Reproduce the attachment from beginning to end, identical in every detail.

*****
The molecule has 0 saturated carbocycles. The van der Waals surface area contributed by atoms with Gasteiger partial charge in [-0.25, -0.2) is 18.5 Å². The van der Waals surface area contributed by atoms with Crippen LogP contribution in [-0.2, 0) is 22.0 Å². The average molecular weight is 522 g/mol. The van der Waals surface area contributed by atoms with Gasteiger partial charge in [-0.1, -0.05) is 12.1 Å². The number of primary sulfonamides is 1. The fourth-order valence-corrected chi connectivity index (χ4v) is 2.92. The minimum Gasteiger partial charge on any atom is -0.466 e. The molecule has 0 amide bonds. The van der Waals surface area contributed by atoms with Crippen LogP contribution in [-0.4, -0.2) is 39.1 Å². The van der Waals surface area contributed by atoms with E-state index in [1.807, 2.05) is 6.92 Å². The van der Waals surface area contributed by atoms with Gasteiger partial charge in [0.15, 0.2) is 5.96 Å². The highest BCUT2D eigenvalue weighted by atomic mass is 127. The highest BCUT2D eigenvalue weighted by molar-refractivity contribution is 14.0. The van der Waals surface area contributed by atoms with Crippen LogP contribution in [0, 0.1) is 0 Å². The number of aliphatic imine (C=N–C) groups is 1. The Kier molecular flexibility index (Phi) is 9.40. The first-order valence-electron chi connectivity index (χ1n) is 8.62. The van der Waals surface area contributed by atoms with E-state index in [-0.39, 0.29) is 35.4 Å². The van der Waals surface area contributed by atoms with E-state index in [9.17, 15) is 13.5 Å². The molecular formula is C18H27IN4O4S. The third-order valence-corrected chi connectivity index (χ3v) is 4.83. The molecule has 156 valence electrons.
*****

The molecule has 0 saturated carbocycles. The van der Waals surface area contributed by atoms with Gasteiger partial charge in [-0.25, -0.2) is 18.5 Å². The van der Waals surface area contributed by atoms with Crippen LogP contribution in [-0.2, 0) is 22.0 Å². The average molecular weight is 522 g/mol. The van der Waals surface area contributed by atoms with Gasteiger partial charge in [-0.1, -0.05) is 12.1 Å². The number of primary sulfonamides is 1. The fourth-order valence-corrected chi connectivity index (χ4v) is 2.92. The minimum Gasteiger partial charge on any atom is -0.466 e. The molecule has 0 amide bonds. The van der Waals surface area contributed by atoms with Crippen LogP contribution in [-0.4, -0.2) is 39.1 Å². The van der Waals surface area contributed by atoms with E-state index in [1.807, 2.05) is 6.92 Å². The van der Waals surface area contributed by atoms with Gasteiger partial charge in [0.15, 0.2) is 5.96 Å². The highest BCUT2D eigenvalue weighted by atomic mass is 127. The highest BCUT2D eigenvalue weighted by molar-refractivity contribution is 14.0. The van der Waals surface area contributed by atoms with Crippen LogP contribution in [0, 0.1) is 0 Å². The number of aliphatic imine (C=N–C) groups is 1. The Kier molecular flexibility index (Phi) is 9.40. The first-order valence-electron chi connectivity index (χ1n) is 8.62. The van der Waals surface area contributed by atoms with E-state index in [-0.39, 0.29) is 35.4 Å². The van der Waals surface area contributed by atoms with E-state index in [9.17, 15) is 13.5 Å². The molecular formula is C18H27IN4O4S. The third-order valence-corrected chi connectivity index (χ3v) is 4.83. The molecule has 156 valence electrons.